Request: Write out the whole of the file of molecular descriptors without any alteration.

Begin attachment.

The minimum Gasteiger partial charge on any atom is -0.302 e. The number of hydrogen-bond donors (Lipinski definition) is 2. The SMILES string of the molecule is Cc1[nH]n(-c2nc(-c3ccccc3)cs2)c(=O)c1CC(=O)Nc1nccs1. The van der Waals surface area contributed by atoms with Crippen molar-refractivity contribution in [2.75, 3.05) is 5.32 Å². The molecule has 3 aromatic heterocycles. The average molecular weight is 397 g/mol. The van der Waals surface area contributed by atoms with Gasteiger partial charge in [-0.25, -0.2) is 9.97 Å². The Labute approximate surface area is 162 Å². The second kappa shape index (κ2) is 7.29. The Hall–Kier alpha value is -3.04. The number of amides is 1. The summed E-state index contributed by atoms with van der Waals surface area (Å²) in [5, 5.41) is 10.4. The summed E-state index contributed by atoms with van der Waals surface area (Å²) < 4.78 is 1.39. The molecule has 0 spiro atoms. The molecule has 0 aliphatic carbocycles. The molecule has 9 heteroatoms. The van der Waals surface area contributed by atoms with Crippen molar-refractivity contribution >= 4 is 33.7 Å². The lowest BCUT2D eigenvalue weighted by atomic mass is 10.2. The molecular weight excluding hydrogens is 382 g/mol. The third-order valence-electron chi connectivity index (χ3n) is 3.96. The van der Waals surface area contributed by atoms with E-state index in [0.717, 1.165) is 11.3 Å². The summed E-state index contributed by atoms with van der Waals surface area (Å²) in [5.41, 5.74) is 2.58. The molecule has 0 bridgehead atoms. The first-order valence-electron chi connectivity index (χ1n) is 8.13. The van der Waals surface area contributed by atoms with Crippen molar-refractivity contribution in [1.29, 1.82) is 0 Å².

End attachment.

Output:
The minimum Gasteiger partial charge on any atom is -0.302 e. The number of hydrogen-bond donors (Lipinski definition) is 2. The SMILES string of the molecule is Cc1[nH]n(-c2nc(-c3ccccc3)cs2)c(=O)c1CC(=O)Nc1nccs1. The van der Waals surface area contributed by atoms with Crippen molar-refractivity contribution in [2.75, 3.05) is 5.32 Å². The molecule has 3 aromatic heterocycles. The average molecular weight is 397 g/mol. The van der Waals surface area contributed by atoms with Gasteiger partial charge in [-0.25, -0.2) is 9.97 Å². The Labute approximate surface area is 162 Å². The second kappa shape index (κ2) is 7.29. The Hall–Kier alpha value is -3.04. The number of amides is 1. The summed E-state index contributed by atoms with van der Waals surface area (Å²) in [5, 5.41) is 10.4. The summed E-state index contributed by atoms with van der Waals surface area (Å²) < 4.78 is 1.39. The molecule has 0 spiro atoms. The molecule has 0 aliphatic carbocycles. The molecule has 9 heteroatoms. The van der Waals surface area contributed by atoms with Crippen molar-refractivity contribution >= 4 is 33.7 Å². The lowest BCUT2D eigenvalue weighted by atomic mass is 10.2. The molecular weight excluding hydrogens is 382 g/mol. The third-order valence-electron chi connectivity index (χ3n) is 3.96. The van der Waals surface area contributed by atoms with E-state index in [0.717, 1.165) is 11.3 Å². The summed E-state index contributed by atoms with van der Waals surface area (Å²) in [5.41, 5.74) is 2.58. The molecule has 0 bridgehead atoms. The first-order valence-electron chi connectivity index (χ1n) is 8.13. The van der Waals surface area contributed by atoms with Crippen molar-refractivity contribution in [1.29, 1.82) is 0 Å².